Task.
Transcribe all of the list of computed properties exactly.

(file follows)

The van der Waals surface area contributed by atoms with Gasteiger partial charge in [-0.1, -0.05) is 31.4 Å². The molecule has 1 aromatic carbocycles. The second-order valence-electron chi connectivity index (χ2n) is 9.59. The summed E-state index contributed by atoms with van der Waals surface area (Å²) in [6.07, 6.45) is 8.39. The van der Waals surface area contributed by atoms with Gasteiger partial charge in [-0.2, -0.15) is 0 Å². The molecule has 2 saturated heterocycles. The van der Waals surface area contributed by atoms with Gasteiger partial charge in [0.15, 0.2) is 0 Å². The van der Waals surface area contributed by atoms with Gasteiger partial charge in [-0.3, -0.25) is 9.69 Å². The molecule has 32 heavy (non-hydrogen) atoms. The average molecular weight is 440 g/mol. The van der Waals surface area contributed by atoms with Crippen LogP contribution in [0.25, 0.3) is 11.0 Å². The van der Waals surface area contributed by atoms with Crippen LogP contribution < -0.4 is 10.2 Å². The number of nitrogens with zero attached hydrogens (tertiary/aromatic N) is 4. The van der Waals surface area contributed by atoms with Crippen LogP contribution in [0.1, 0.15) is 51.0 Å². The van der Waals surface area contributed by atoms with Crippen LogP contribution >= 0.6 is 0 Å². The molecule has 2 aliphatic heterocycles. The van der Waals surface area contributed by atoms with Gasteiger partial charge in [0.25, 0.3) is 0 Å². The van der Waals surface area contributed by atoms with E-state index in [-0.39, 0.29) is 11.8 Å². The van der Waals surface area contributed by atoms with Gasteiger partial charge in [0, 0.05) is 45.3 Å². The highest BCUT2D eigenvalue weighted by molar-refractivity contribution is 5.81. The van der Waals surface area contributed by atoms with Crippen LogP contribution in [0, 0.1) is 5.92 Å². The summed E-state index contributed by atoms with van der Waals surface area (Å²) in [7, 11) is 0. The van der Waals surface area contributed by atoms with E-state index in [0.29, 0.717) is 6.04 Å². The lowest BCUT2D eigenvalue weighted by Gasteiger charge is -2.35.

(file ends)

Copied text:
The van der Waals surface area contributed by atoms with Gasteiger partial charge in [-0.1, -0.05) is 31.4 Å². The molecule has 1 aromatic carbocycles. The second-order valence-electron chi connectivity index (χ2n) is 9.59. The summed E-state index contributed by atoms with van der Waals surface area (Å²) in [6.07, 6.45) is 8.39. The van der Waals surface area contributed by atoms with Gasteiger partial charge in [-0.2, -0.15) is 0 Å². The molecule has 2 saturated heterocycles. The van der Waals surface area contributed by atoms with Gasteiger partial charge in [0.15, 0.2) is 0 Å². The van der Waals surface area contributed by atoms with Gasteiger partial charge in [-0.3, -0.25) is 9.69 Å². The molecule has 32 heavy (non-hydrogen) atoms. The average molecular weight is 440 g/mol. The van der Waals surface area contributed by atoms with Crippen LogP contribution in [0.25, 0.3) is 11.0 Å². The van der Waals surface area contributed by atoms with Crippen LogP contribution < -0.4 is 10.2 Å². The number of nitrogens with zero attached hydrogens (tertiary/aromatic N) is 4. The van der Waals surface area contributed by atoms with Crippen LogP contribution in [0.1, 0.15) is 51.0 Å². The van der Waals surface area contributed by atoms with Crippen LogP contribution >= 0.6 is 0 Å². The molecule has 2 aliphatic heterocycles. The van der Waals surface area contributed by atoms with Gasteiger partial charge in [0.25, 0.3) is 0 Å². The van der Waals surface area contributed by atoms with E-state index in [-0.39, 0.29) is 11.8 Å². The van der Waals surface area contributed by atoms with Gasteiger partial charge in [0, 0.05) is 45.3 Å². The highest BCUT2D eigenvalue weighted by molar-refractivity contribution is 5.81. The van der Waals surface area contributed by atoms with Crippen LogP contribution in [0, 0.1) is 5.92 Å². The summed E-state index contributed by atoms with van der Waals surface area (Å²) in [7, 11) is 0. The van der Waals surface area contributed by atoms with E-state index in [0.29, 0.717) is 6.04 Å². The lowest BCUT2D eigenvalue weighted by Gasteiger charge is -2.35.